There is no “best gutter.” There is the best gutter for the job. As with most products, there are strong points and weak points in the various rain gutter systems. Putting up a rain gutter in an environment that it’s not well suited for, is a waste of time and money.

For most homeowners, seamless aluminum (continuous aluminum) rain gutter will give you the most bang for the buck. It’s usually available in about 20 colors from a local rain gutter contractor. Aluminum coil usually comes painted from the factory. Avoid seamless aluminum if it will be subjected to abuse (like basketballs, tricycles, etc.). Aluminum is soft and dents easily.

Also avoid using aluminum in high salt areas. If you can hear the ocean, you’re too close for aluminum. Seamless Steel rain gutter has come a long way from the old galvanized kind. Although galvanized is still available, the new seamless steel comes with an enamel coating. They will usually last a very long time but not as long as aluminum. Remember it’s still made of steel and subject to rust. Steel come in various colors but not as many as aluminum.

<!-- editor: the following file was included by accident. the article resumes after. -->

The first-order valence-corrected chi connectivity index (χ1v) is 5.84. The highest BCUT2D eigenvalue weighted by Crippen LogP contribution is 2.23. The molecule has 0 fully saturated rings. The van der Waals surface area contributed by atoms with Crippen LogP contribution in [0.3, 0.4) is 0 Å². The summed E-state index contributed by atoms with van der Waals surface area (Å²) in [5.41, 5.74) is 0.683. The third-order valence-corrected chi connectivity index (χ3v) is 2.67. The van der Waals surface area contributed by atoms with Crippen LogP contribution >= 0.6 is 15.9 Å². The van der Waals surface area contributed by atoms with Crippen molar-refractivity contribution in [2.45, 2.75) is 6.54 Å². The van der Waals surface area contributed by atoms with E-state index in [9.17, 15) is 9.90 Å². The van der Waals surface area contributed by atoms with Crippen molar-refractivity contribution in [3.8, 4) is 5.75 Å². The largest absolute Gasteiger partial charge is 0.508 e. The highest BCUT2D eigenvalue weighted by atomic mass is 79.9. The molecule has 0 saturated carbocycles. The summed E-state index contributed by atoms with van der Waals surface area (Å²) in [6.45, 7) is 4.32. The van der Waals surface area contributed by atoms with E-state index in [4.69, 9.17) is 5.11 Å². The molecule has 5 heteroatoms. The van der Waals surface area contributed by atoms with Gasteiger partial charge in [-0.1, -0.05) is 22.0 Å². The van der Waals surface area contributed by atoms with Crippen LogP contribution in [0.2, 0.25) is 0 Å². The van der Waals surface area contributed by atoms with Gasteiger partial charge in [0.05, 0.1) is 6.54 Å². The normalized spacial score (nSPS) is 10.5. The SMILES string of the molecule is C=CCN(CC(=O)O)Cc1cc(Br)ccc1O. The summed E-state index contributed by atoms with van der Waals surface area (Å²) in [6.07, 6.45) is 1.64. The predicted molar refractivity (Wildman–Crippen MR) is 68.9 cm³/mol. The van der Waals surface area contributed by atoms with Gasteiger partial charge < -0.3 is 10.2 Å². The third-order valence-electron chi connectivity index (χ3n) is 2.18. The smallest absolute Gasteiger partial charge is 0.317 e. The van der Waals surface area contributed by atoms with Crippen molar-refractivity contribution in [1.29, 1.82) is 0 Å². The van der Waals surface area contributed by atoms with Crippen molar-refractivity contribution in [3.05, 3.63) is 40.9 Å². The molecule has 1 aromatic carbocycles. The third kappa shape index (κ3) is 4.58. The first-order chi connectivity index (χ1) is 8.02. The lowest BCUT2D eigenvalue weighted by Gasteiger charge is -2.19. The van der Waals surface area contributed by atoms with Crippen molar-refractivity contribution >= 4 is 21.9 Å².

Also, many rain gutter contractors don’t offer Seamless Steel because the parts are harder to find. Vinyl is not suitable for the Southern California area. There is too much heat and ultraviolet rays. This causes vinyl to dry up and crack very quickly. Vinyl gutters also expand and contract to a great extent. This causes a warped and wavy look whenever the weather turns hot.

Seamless Copper is considered the top of the line. It can last for many, many years. Copper carries a certain “status”. It is, of course, more expensive. Although copper doesn’t take paint well, few people who buy copper actually want it painted. Copper will oxidize and the oxidation is turquoise. This is similar to rust on steel, except it is not caused by the metal breaking down (corrosion). The resulting “patina” or “verdigris” finish is a very sought after look. This turquoise marbling adds texture, color, and a richness to copper that is unequaled by any other metal. But like rust it can stain. If you live in an area that has a heavy marine layer, be aware that you may experience some staining from the condensation that drips off the copper gutter.